The Steady-State Initiative
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2011 July 30
Will the US default on the US dollar? What would this mean to the global financial system?
When an individual is so in debt sometimes the only way out of the quagmire is to declare personal bankruptcy. You default on all outstanding loans and relinquish all financial assets that you may hold. That is, you get the chance to start over from scratch. Your creditors such as the mortgage holder and credit card companies, i.e. the banks, absorb your outstanding debt as a business loss and write them off their books. For a small fry customer such as a private individual, this is no great loss to the bank and it is all factored in as part of the cost of doing business.
For a large entity such as the U.S.A., this is a much different story. The US Govt. running out of cash means it cannot pay its bills and has to increase its debt load. One way of fullfilling its financial obligations is to sell off public property and assets, i.e. privatization. Private individuals and corporations gain more control of the commons. Another way of reducing the debt load is to devalue the dollar or default all debt. That is to say that any outstanding US dollars would from henceforth be worthless. That is hard to believe but it has occurred many times in the past in many countries around the world. See hyperinflation - Wikipedia. Besides, the US dollar is reserve currency - all international trade is conducted in US dollars and balance of trades are secured in US dollars.
Let us examine who are the current holders of US dollars and US debt.
 Here are the top 15 holders of US debt in dollar amounts:
1 - Federal Reserve and Intragovernmental Holdings $5.351 trillion.
That's right, the biggest holder of US government debt is actually within the United States. The Federal Reserve system of banks and other US intragovernmental holdings account for a stunning $5.351 trillion in US Treasury debt. This is the most recent number available (Sept 2010), and marks an all-time high.
2 - Other Investors/Savings Bonds $1.458 trillion.
With the most recent numbers from Sept 2010, this extremely diverse group includes individuals, government-sponsored enterprises, brokers and dealers, bank personal trusts, estates, savings bonds, corporate and non-corporate businesses.
3 - China $896b
4 - Japan $877b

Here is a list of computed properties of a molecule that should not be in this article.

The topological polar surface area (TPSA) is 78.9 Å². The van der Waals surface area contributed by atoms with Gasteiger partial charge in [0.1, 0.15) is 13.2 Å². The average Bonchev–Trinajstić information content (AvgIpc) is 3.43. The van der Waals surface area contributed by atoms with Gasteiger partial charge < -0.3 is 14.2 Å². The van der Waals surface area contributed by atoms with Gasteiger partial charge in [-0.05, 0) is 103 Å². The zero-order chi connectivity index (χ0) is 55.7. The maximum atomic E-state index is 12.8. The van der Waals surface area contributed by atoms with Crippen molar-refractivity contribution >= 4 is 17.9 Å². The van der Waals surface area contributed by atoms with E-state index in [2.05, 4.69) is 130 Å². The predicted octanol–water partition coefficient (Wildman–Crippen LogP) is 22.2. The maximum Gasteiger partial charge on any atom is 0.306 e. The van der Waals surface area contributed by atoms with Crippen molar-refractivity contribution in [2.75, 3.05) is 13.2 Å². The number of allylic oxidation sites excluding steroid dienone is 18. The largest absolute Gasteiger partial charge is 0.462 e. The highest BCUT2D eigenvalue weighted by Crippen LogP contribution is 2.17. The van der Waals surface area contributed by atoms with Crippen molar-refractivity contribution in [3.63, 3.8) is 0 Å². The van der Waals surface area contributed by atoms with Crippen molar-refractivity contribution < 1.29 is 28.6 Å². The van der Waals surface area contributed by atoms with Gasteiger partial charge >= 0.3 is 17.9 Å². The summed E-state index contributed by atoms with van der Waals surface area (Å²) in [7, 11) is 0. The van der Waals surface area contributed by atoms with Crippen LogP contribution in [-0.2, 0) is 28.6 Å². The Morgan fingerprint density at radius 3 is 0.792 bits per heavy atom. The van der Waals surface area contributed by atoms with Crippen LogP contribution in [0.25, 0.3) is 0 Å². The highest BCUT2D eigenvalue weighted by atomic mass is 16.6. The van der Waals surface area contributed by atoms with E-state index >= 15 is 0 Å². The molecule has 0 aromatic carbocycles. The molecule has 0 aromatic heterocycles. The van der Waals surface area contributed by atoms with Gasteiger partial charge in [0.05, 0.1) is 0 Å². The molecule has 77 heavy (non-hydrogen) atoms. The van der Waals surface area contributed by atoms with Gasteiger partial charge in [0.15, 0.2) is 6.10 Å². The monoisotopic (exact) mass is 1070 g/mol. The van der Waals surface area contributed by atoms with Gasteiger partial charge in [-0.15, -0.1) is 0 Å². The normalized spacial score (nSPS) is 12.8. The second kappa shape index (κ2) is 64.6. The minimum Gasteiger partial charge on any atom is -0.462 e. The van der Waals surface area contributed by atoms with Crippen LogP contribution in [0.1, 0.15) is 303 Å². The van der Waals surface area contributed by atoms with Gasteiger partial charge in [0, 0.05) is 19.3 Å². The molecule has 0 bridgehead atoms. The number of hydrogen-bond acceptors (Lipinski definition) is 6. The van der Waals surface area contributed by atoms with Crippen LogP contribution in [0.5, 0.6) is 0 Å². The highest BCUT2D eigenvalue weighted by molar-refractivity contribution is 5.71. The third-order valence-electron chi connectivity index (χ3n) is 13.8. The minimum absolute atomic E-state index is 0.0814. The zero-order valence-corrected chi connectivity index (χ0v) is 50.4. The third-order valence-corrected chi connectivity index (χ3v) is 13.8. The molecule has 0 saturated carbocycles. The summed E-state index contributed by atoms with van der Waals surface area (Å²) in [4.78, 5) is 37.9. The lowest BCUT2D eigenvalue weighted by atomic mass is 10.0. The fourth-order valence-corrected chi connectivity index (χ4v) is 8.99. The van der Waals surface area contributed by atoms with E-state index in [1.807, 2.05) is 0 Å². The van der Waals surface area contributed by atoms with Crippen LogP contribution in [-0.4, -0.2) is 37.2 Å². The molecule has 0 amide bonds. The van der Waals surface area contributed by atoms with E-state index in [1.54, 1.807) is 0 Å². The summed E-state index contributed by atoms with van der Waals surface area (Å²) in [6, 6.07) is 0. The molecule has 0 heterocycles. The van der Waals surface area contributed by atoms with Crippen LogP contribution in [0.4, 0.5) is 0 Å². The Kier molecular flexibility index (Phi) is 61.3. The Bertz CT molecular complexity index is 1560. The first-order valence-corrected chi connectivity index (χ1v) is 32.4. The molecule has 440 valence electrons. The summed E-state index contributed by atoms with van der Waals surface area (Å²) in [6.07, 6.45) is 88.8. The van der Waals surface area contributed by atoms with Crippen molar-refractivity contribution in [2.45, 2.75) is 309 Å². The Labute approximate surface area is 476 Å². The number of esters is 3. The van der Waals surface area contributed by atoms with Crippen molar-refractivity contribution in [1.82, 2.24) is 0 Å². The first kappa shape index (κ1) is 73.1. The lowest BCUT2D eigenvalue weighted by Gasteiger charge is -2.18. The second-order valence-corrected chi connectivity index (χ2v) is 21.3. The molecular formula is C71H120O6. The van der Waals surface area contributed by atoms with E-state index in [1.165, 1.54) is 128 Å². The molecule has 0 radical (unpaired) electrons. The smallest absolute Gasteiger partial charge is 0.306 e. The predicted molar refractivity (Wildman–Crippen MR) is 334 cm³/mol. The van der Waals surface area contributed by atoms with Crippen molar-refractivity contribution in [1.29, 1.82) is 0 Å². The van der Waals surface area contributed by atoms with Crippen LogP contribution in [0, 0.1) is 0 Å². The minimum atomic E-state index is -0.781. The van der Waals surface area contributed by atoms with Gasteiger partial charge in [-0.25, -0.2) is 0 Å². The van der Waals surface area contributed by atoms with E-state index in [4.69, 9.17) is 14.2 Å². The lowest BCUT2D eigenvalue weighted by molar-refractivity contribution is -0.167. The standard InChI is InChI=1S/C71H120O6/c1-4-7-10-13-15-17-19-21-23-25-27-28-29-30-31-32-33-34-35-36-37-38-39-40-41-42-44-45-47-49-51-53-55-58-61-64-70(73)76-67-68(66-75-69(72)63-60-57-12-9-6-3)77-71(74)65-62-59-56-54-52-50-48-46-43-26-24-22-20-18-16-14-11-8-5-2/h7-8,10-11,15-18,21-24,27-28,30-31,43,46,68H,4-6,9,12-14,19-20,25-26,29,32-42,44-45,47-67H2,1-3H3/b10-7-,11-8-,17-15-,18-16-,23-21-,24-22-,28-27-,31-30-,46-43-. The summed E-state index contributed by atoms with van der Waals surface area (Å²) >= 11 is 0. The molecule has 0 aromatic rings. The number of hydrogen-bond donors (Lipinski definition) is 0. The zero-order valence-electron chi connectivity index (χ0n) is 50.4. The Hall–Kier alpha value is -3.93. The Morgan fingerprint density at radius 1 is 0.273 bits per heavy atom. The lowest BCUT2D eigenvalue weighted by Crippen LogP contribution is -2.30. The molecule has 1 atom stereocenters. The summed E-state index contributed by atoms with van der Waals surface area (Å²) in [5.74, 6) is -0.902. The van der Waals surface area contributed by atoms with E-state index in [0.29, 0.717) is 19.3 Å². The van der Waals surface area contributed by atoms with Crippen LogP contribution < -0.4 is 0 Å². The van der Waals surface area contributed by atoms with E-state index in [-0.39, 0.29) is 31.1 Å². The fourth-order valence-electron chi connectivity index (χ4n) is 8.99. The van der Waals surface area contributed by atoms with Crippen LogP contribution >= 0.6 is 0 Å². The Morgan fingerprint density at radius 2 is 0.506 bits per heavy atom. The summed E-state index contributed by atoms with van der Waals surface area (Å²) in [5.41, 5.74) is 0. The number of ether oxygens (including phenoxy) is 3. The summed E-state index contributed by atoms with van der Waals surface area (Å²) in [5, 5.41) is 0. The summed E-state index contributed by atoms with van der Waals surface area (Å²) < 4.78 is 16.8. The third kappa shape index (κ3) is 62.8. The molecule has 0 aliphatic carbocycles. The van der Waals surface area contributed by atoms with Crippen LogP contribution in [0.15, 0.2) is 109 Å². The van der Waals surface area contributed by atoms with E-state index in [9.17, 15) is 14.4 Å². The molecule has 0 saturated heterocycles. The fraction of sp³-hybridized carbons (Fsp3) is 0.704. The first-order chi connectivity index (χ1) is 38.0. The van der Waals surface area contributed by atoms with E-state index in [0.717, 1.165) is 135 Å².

5 - Pension Funds $706b
6 - Mutual Funds $638b
7 - State and Local Governments - $512b
US state and local governments have over a half-trillion dollars invested in American debt, according to the Federal Reserve. That's the same amount of US debt held by the United Kingdom.
8 - United Kingdom - $512b
9- Depository Institutions - $270b
This group includes commercial banks, savings banks and credit unions.
10 - Insurance Companies $262b
11 - Oil Exporters $210b
Included in the group of oil exporters are Ecuador, Venezuela, Indonesia, Bahrain, Iran, Iraq, Kuwait, Oman, Qatar, Saudi Arabia, the United Arab Emirates, Algeria, Gabon, Libya, and Nigeria.
12 - Brazil $184b
13 - Caribbean Banking Centers $146b
The US Treasury identifies this group as institutions in the Bahamas, Bermuda, the Cayman Islands, Netherlands Antilles, Panama and the British Virgin Islands.
14 - Hong Kong $139b
15 - Canada $125b 
Will the US declare bankruptcy? That is unlikely because the domino effect would be catastrophic. Banks, mutual funds and insurance companies have too much to lose. Foreign countries such as China and Japan have too much at stake. Collapse of the global financial system would trigger a world war.
How do we reach a compromise by the looming deadline on August 2, 2011? The US Senate led by the Democrates will not pass a cost-cutting bill that does not include raising taxes on the rich. The US House of Representatives led by the Republications will not raise taxes on the wealthy and corporations. This impasse will result in President Obama unilaterally increasing the debt ceiling as the only remaining option.
The fact is, President Obama and the US is caught between a rock and a hard
place. There is NO solution to this crisis. Cutting social spending, raising
taxes, increasing the debt ceiling are all short term measures that only postpone
the inevitable.The immediate result will be a devalued US dollar, whether anyone
likes it or not. This will soften the pain for now but the worse is yet to come.